What do they sound like? A club scene from a dystopian futuristic drama, to be fair. Their music is experimental in genuinely exciting ways, jolting from sounding reminiscent of Tic and fka twigs’ jittery production on twigs’ debut EP one moment, then the techno throb of Yves Tumor the next. Playing on the Friday, their set hit at a perfect late-afternoon moment when you might have started to droop before the necessary energy boost of some dinner. A proper wake-up call.
Why should I care, though? These two look like they both give a shit about their art and know how to have fun with it. At one point, two people rolled out gym equipment on either side of the stage during their set. From the wings, two shirtless and glistening Scandi-Adonis men appeared, looking like they’d been submerged in Fenty Beauty Body Lava then pointed towards the festival. They proceeded to work out for the duration of a song, subverting the male gaze that every casual objectification of women’s bodies have made normal. It’s a perfect tongue-in-cheek distillation of how Smerz marry stage production value with the musical chops to back it up.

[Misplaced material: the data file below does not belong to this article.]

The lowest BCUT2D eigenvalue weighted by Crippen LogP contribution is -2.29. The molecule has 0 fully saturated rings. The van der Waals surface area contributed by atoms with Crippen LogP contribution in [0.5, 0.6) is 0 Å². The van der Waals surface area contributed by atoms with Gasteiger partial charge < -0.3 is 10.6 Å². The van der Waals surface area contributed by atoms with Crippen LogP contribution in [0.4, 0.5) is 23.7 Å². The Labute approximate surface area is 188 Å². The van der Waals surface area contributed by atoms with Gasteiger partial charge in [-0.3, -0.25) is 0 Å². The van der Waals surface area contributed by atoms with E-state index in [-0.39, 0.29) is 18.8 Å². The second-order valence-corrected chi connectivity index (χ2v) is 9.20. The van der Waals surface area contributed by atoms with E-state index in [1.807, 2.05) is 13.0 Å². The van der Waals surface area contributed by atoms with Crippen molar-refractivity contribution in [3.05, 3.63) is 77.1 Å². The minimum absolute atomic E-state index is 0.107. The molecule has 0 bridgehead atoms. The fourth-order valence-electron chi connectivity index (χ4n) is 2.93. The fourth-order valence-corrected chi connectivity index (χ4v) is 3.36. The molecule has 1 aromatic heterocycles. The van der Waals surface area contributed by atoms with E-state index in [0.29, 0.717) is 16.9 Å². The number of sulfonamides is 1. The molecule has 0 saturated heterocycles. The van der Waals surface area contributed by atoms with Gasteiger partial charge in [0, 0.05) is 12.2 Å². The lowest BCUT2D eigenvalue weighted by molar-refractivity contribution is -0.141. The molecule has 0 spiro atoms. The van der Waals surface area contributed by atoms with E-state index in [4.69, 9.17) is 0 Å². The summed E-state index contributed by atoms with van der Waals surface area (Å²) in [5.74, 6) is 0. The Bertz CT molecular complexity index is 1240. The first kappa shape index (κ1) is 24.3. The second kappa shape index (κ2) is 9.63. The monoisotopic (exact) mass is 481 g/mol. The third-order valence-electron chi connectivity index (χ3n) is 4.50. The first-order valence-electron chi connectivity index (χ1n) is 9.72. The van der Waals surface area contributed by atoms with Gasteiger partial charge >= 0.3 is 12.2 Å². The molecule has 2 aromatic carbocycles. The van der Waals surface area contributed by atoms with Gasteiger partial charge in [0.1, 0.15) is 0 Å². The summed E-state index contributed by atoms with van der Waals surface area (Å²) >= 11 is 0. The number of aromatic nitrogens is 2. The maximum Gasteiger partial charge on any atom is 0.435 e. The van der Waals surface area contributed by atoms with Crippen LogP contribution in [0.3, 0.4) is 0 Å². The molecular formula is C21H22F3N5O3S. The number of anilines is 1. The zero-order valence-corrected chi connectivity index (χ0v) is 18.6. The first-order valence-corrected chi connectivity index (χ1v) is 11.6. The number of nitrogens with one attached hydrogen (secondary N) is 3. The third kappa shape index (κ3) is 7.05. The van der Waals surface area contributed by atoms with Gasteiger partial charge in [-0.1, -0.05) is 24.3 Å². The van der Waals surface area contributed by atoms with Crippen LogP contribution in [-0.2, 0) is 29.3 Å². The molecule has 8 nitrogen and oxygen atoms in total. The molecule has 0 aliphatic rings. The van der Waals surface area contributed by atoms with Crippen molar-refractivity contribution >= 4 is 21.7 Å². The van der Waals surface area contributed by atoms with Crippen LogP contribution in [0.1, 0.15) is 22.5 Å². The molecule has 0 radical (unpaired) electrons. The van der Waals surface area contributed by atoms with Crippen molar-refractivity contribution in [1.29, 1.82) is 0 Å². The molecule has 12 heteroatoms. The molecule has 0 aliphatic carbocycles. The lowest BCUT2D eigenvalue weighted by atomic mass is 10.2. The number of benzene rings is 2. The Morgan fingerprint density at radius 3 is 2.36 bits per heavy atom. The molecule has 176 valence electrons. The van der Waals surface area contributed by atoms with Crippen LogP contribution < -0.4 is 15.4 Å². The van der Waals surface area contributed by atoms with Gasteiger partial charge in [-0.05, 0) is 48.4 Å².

Start off listening to: “Worth It”
Who? Nicolas Pablo Muñoz, a 19-year-old guitarist-singer from Bergen who’s basically Norway’s answer to the lo-fi/bedroom pop craze of the last year or so.
What do they sound like? Sunshine, if sunshine were a person. Not unlike girl in red, Boy Pablo are all about distilling the general lovesickness and joy and embarrassment of being young. In their case though, Nicolas leans heavily on the jangly, borderline-out-of-tune guitar sound favoured by acts like Gus Dapperton in the US, and Rex Orange County in the UK. Like Clairo, Boy Pablo sonically look backwards – Nicolas got bang into 60s pop on YouTube while starting to write his own stuff – while pushing ahead too.